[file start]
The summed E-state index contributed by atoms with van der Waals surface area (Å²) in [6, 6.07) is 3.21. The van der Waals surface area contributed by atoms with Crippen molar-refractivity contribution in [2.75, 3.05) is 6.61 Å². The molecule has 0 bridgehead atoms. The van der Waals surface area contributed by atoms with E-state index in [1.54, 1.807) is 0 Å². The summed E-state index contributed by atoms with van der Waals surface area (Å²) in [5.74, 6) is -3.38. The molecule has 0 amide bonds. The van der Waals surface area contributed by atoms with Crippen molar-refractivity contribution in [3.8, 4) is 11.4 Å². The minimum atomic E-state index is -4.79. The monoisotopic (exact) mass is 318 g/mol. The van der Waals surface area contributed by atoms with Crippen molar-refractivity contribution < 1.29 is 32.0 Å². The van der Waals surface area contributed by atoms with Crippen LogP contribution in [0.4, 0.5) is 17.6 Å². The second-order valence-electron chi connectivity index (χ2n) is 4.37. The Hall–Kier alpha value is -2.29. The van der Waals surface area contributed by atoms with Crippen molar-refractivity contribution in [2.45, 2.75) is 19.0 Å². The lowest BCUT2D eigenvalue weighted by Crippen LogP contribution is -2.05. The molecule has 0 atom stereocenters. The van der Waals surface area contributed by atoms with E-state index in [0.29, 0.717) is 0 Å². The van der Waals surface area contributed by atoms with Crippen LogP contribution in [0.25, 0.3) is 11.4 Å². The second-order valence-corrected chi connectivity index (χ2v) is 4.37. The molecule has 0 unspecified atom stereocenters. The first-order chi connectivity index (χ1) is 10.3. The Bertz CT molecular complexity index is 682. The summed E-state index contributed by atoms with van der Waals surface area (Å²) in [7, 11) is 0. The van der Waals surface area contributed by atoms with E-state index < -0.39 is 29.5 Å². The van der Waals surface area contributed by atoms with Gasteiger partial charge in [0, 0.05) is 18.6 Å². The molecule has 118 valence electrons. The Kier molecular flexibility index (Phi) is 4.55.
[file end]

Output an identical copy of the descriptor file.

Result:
The summed E-state index contributed by atoms with van der Waals surface area (Å²) in [6, 6.07) is 3.21. The van der Waals surface area contributed by atoms with Crippen molar-refractivity contribution in [2.75, 3.05) is 6.61 Å². The molecule has 0 bridgehead atoms. The van der Waals surface area contributed by atoms with E-state index in [1.54, 1.807) is 0 Å². The summed E-state index contributed by atoms with van der Waals surface area (Å²) in [5.74, 6) is -3.38. The molecule has 0 amide bonds. The van der Waals surface area contributed by atoms with Crippen molar-refractivity contribution in [3.8, 4) is 11.4 Å². The minimum atomic E-state index is -4.79. The monoisotopic (exact) mass is 318 g/mol. The van der Waals surface area contributed by atoms with Crippen molar-refractivity contribution < 1.29 is 32.0 Å². The van der Waals surface area contributed by atoms with Crippen LogP contribution in [0.4, 0.5) is 17.6 Å². The second-order valence-electron chi connectivity index (χ2n) is 4.37. The Hall–Kier alpha value is -2.29. The van der Waals surface area contributed by atoms with Crippen molar-refractivity contribution in [2.45, 2.75) is 19.0 Å². The lowest BCUT2D eigenvalue weighted by Crippen LogP contribution is -2.05. The molecule has 0 atom stereocenters. The van der Waals surface area contributed by atoms with E-state index in [0.29, 0.717) is 0 Å². The van der Waals surface area contributed by atoms with Crippen LogP contribution in [0.25, 0.3) is 11.4 Å². The second-order valence-corrected chi connectivity index (χ2v) is 4.37. The molecule has 0 unspecified atom stereocenters. The first-order chi connectivity index (χ1) is 10.3. The Bertz CT molecular complexity index is 682. The summed E-state index contributed by atoms with van der Waals surface area (Å²) in [7, 11) is 0. The van der Waals surface area contributed by atoms with E-state index < -0.39 is 29.5 Å². The van der Waals surface area contributed by atoms with Gasteiger partial charge in [0, 0.05) is 18.6 Å². The molecule has 118 valence electrons. The Kier molecular flexibility index (Phi) is 4.55.